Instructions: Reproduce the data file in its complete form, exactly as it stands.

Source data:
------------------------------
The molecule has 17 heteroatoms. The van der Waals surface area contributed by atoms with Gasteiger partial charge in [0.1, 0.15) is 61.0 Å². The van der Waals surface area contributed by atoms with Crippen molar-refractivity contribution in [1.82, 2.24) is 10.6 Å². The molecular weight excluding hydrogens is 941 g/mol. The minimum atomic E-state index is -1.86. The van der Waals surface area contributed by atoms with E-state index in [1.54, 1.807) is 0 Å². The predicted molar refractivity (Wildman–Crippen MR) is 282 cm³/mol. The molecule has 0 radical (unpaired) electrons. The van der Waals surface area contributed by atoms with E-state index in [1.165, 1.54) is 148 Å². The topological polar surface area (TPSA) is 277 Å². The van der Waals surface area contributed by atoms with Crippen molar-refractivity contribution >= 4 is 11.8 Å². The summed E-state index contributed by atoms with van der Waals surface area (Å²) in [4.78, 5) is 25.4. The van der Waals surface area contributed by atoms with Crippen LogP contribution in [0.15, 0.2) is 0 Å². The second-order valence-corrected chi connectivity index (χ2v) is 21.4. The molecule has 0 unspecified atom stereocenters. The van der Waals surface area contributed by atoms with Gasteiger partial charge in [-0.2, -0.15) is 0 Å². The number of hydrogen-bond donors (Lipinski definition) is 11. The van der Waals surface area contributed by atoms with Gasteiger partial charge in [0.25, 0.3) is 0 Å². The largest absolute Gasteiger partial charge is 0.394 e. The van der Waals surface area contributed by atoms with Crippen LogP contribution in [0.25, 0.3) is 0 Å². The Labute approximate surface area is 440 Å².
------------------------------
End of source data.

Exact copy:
The molecule has 17 heteroatoms. The van der Waals surface area contributed by atoms with Gasteiger partial charge in [0.1, 0.15) is 61.0 Å². The van der Waals surface area contributed by atoms with Crippen molar-refractivity contribution in [1.82, 2.24) is 10.6 Å². The molecular weight excluding hydrogens is 941 g/mol. The minimum atomic E-state index is -1.86. The van der Waals surface area contributed by atoms with E-state index in [1.54, 1.807) is 0 Å². The predicted molar refractivity (Wildman–Crippen MR) is 282 cm³/mol. The molecule has 0 radical (unpaired) electrons. The van der Waals surface area contributed by atoms with E-state index in [1.165, 1.54) is 148 Å². The topological polar surface area (TPSA) is 277 Å². The van der Waals surface area contributed by atoms with Crippen molar-refractivity contribution >= 4 is 11.8 Å². The summed E-state index contributed by atoms with van der Waals surface area (Å²) in [4.78, 5) is 25.4. The van der Waals surface area contributed by atoms with Crippen LogP contribution in [0.15, 0.2) is 0 Å². The second-order valence-corrected chi connectivity index (χ2v) is 21.4. The molecule has 0 unspecified atom stereocenters. The van der Waals surface area contributed by atoms with Gasteiger partial charge in [-0.2, -0.15) is 0 Å². The number of hydrogen-bond donors (Lipinski definition) is 11. The van der Waals surface area contributed by atoms with Gasteiger partial charge in [0.25, 0.3) is 0 Å². The largest absolute Gasteiger partial charge is 0.394 e. The van der Waals surface area contributed by atoms with Crippen LogP contribution in [0.25, 0.3) is 0 Å². The Labute approximate surface area is 440 Å².